Direct insurers PDS reviewed

The Council of Queensland Insurance Brokers (CQIB) recently conducted a review of direct insurers Home and Contents PDS documents. With over 150 insurers issuing PDS documents it was not possible to review them all, nor forensically analyze the ones that were reviewed in great detail. However, what was found was a number of statements in policy wordings that should be of concern to the buying public.

Before providing a few examples, it needs to be said that the direct insurers operate with the price-point being their key to achieving sales success. But do they consider that the quality of the cover may be compromised to keep the price down? We all want to save money and pay as little as possible, however the real cost emerges when the cheap premium cover fails to make good your loss. That’s the principle of ‘you get what you pay for’ in action.

Of course there is always better quality cover available but direct insurers call-centre staff, all company employees with sales targets, are well versed in presenting the premium savings to be made with their product and rarely, if ever, offer cover options or any advice relevant to your needs. An explanation of any shortcomings of their cover product, at claim time, is something else you’re unlikely to hear. Here are a few examples that rang the warning bells:

Accidental damage cover offered by direct insurer: Accidental damage accounts for approximately 8% of all home losses and 47% of all contents losses. It is an important cover, yet many direct insurers do not automatically offer this cover. You must request to extend the policy and then an additional premium is charged.

When you request the extension don’t be fooled as some insurers place insufficient low limits on the amount they will pay in the event of an accidental loss.

Fusion cover offered by direct insurer: Fusion losses account for about 11% of Home and Contents losses and yet, again, some direct insurers do not automatically include it in the policy. You have to request and pay extra for the cover. We found polices with sublimits (the maximum the insurer will pay) as low as $1,000, a sum that is not adequate to cover the cost of today’s household appliances.

Away from home cover offered by direct insurer: With the holiday season approaching, it is important to have your contents covered while you have items away from your home in a holiday residence. Several polices reviewed have no cover at all for this situation whilst others, once again, require you to request and pay extra premium for an extension of cover.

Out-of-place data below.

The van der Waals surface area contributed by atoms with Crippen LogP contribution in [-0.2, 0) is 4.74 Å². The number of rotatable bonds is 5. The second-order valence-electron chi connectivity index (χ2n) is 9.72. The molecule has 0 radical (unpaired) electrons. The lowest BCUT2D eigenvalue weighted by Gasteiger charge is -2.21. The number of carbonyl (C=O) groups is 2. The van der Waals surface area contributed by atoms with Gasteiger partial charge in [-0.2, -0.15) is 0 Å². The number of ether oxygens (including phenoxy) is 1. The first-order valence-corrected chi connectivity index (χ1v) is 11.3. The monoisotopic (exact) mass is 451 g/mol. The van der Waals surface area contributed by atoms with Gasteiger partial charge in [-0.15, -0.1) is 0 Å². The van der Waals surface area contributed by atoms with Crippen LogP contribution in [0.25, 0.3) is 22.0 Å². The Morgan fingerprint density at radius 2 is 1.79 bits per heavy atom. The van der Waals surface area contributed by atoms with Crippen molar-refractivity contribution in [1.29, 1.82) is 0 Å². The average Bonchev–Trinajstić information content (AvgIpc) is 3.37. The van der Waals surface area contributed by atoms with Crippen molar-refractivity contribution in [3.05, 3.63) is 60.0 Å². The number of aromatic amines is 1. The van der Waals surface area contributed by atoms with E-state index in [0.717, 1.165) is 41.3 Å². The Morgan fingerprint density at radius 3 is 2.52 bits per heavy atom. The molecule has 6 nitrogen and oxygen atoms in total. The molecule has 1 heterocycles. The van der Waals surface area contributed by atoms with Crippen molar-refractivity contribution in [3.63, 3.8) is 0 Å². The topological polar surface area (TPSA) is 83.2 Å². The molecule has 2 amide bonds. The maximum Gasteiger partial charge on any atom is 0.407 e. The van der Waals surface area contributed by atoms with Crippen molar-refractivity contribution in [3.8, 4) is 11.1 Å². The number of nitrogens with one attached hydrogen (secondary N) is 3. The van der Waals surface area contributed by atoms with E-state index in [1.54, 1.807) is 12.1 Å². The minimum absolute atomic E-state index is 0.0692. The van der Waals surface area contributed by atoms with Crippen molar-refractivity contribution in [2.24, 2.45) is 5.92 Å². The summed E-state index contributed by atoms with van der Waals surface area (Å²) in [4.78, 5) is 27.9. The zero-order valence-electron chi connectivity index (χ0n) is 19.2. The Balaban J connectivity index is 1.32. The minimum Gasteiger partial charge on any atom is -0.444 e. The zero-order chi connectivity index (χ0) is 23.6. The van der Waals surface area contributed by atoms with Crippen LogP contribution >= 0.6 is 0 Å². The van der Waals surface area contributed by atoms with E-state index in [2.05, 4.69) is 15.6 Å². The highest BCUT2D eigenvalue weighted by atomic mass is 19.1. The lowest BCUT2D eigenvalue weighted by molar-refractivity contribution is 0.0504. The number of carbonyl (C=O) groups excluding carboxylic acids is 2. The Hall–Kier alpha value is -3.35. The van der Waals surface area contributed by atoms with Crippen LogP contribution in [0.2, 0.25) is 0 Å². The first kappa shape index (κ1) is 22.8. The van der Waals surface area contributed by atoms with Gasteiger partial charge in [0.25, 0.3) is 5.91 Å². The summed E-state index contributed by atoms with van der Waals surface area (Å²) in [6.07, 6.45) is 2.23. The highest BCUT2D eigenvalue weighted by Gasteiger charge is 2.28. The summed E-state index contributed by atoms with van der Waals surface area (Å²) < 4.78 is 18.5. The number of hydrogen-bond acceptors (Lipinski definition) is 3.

Business equipment and tools of trade cover offered by direct insurer: Many quality policies automatically include cover sublimits of $5,000 to $10,000 however the lower priced polices have little or no cover unless (you guessed it) an extension is requested and a higher premium paid.

Building compliance cover offered by direct insurer: Building Compliance – Home cover excludes any additional costs resulting from the building/s not being compliant with the most recent building codes, laws or regulations. This is a big issue for older homes, as all would all be affected. These extra costs of reinstatement are automatically covered under most comprehensive, quality cover policies.

Let the buyer beware and remember, your CQIB Broker has the knowledge and experience to advise, select and provide quality comprehensive policies, taking into account your needs, the policy wording, the insurer’s performance including claims settlement history, and price. Be vigilant out there when buying insurance.

It’s not unusual…

It’s not unusual…not for Lloyd’s

How many elephants can you fit in a jumbo jet? Would you believe ten! That was the very important passenger count in a shipment of (live)stock insured in 2004 by Lloyd’s of London.

Lloyd’s made its name by specialising in insuring the unusual, weird and wonderful so it came as no surprise to be asked to cover the 36 hour transatlantic flight of ten elephants. “A mammoth task”, said Robert Wells, livestock underwriter at Lloyd’s XL syndicate. Thanks to sound risk management and thorough planning, the flight, memorable to at least 10 on board, went without a hitch with cargo delivered safely.